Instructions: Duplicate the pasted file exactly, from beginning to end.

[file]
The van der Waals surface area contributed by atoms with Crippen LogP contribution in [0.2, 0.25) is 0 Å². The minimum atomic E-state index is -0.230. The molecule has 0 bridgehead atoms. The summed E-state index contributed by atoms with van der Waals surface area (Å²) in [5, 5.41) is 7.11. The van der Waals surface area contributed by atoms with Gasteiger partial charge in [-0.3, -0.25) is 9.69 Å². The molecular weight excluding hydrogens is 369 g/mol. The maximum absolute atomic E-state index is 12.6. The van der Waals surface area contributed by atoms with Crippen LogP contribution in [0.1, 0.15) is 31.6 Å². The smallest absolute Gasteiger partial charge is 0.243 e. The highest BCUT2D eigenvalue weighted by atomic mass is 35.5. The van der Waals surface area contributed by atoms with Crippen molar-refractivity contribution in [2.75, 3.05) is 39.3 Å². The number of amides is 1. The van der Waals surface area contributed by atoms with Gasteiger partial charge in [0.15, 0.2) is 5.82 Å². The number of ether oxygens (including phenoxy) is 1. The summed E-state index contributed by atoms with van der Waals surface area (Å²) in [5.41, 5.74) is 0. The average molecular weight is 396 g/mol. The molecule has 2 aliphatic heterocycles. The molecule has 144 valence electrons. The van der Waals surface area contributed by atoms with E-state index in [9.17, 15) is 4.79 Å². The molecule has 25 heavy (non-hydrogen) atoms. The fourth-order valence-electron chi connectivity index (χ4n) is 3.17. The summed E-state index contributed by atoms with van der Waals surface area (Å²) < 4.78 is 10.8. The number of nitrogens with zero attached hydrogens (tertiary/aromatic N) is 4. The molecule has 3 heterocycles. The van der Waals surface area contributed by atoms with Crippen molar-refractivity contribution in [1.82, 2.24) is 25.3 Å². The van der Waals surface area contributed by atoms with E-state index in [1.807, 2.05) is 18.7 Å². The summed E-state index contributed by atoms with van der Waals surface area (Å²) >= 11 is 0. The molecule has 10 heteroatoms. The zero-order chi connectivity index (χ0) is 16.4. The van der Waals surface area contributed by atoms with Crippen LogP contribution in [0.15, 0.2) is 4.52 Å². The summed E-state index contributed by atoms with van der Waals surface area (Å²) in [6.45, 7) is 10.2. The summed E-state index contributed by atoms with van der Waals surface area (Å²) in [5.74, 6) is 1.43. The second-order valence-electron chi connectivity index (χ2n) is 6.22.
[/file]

The van der Waals surface area contributed by atoms with Crippen LogP contribution in [0.2, 0.25) is 0 Å². The minimum atomic E-state index is -0.230. The molecule has 0 bridgehead atoms. The summed E-state index contributed by atoms with van der Waals surface area (Å²) in [5, 5.41) is 7.11. The van der Waals surface area contributed by atoms with Gasteiger partial charge in [-0.3, -0.25) is 9.69 Å². The molecular weight excluding hydrogens is 369 g/mol. The maximum absolute atomic E-state index is 12.6. The van der Waals surface area contributed by atoms with Crippen LogP contribution in [0.1, 0.15) is 31.6 Å². The smallest absolute Gasteiger partial charge is 0.243 e. The highest BCUT2D eigenvalue weighted by atomic mass is 35.5. The van der Waals surface area contributed by atoms with Crippen molar-refractivity contribution in [2.75, 3.05) is 39.3 Å². The number of amides is 1. The van der Waals surface area contributed by atoms with Gasteiger partial charge in [0.15, 0.2) is 5.82 Å². The number of ether oxygens (including phenoxy) is 1. The summed E-state index contributed by atoms with van der Waals surface area (Å²) in [5.41, 5.74) is 0. The average molecular weight is 396 g/mol. The molecule has 2 aliphatic heterocycles. The molecule has 144 valence electrons. The van der Waals surface area contributed by atoms with E-state index in [9.17, 15) is 4.79 Å². The molecule has 25 heavy (non-hydrogen) atoms. The fourth-order valence-electron chi connectivity index (χ4n) is 3.17. The summed E-state index contributed by atoms with van der Waals surface area (Å²) < 4.78 is 10.8. The number of nitrogens with zero attached hydrogens (tertiary/aromatic N) is 4. The molecule has 3 heterocycles. The van der Waals surface area contributed by atoms with Crippen molar-refractivity contribution in [1.82, 2.24) is 25.3 Å². The van der Waals surface area contributed by atoms with E-state index in [1.807, 2.05) is 18.7 Å². The summed E-state index contributed by atoms with van der Waals surface area (Å²) >= 11 is 0. The molecule has 10 heteroatoms. The zero-order chi connectivity index (χ0) is 16.4. The van der Waals surface area contributed by atoms with Crippen LogP contribution in [0.15, 0.2) is 4.52 Å². The summed E-state index contributed by atoms with van der Waals surface area (Å²) in [6.45, 7) is 10.2. The summed E-state index contributed by atoms with van der Waals surface area (Å²) in [5.74, 6) is 1.43. The second-order valence-electron chi connectivity index (χ2n) is 6.22.